The weather is marvellous. Sunny and mild with little wind.  If the long range forecast is to be believed, this is all set to change on Tuesday next week when we can expect three days of rain, wind and thunderstorms.  About time really as the ground is too hard to plough at the moment and those first deep rains are crucial for softening the crust, as well as washing the dust off the rooftops.  As Symi does not have a natural water supply, harvesting winter rains off the roof into big cisterns is an important part of the island's infrastructure. The first rains clean the roof and then when the flow is clear, the pipes are diverted to the cisterns. 

Symi's lack of easily accessible water is one of the factors that has saved the island from mass tourism and the culture of 'villa holiday with pool' that puts pressure on the infrastructure of Rhodes and many other places in Greece. Symi's steep and mountainous terrain has also kept the developers at bay.  It would literally take a seismic event for Symi to ever have a golf course or airport!  People visit Symi for a totally authentic Greek island experience, staying in quirky old neo-classical houses accessed by dozens of steep steps and swimming in the warm waters of the Aegean.  It is a place where time literally seems to stand still.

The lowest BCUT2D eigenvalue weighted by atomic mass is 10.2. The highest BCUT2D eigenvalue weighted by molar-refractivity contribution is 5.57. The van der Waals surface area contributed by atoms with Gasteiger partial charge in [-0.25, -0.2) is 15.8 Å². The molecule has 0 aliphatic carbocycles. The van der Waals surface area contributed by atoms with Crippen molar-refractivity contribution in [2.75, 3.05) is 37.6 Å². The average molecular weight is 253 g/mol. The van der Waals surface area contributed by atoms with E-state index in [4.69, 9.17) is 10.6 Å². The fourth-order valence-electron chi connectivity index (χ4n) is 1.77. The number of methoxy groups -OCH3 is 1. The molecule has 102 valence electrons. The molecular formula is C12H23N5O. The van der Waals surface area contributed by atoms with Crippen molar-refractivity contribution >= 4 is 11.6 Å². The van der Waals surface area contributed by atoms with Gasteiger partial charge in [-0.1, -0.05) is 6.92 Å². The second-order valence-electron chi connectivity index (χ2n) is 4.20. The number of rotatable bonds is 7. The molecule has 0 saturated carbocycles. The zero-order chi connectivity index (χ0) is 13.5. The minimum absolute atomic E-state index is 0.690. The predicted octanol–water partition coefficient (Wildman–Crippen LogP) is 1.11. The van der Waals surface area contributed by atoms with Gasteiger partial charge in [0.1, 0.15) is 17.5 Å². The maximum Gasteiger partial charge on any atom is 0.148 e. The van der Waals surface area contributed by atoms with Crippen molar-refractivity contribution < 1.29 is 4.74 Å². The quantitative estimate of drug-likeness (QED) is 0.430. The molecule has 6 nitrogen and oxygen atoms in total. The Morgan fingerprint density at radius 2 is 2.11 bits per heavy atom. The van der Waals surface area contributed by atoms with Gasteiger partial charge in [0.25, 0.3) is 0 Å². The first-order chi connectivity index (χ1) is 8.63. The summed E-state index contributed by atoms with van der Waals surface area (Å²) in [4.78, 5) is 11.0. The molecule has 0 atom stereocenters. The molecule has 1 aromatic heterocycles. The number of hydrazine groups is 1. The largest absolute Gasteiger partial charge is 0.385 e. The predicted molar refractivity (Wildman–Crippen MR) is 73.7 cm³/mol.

I am off to Rhodes for the day tomorrow - the first time off the island since May so the list of errands and shopping is long!

Have a good weekend.

Regards,
Adriana


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October Postcards from Symi

The Friday morning Blue Star Paros gliding past the entrance to Pedi, en route to Rhodes.

A very empty Yialos on Friday morning.  Although the Turkish government has lifted the ban on gulets and other Turkish flagged commercial vessels visiting Greece, it has come too late in the season.

The planting season has begun. The Symi Flower shop has started to sell seedlings for Kos lettuces and various brassicas as well as leafy herbs such as pot celery, parsley and mint.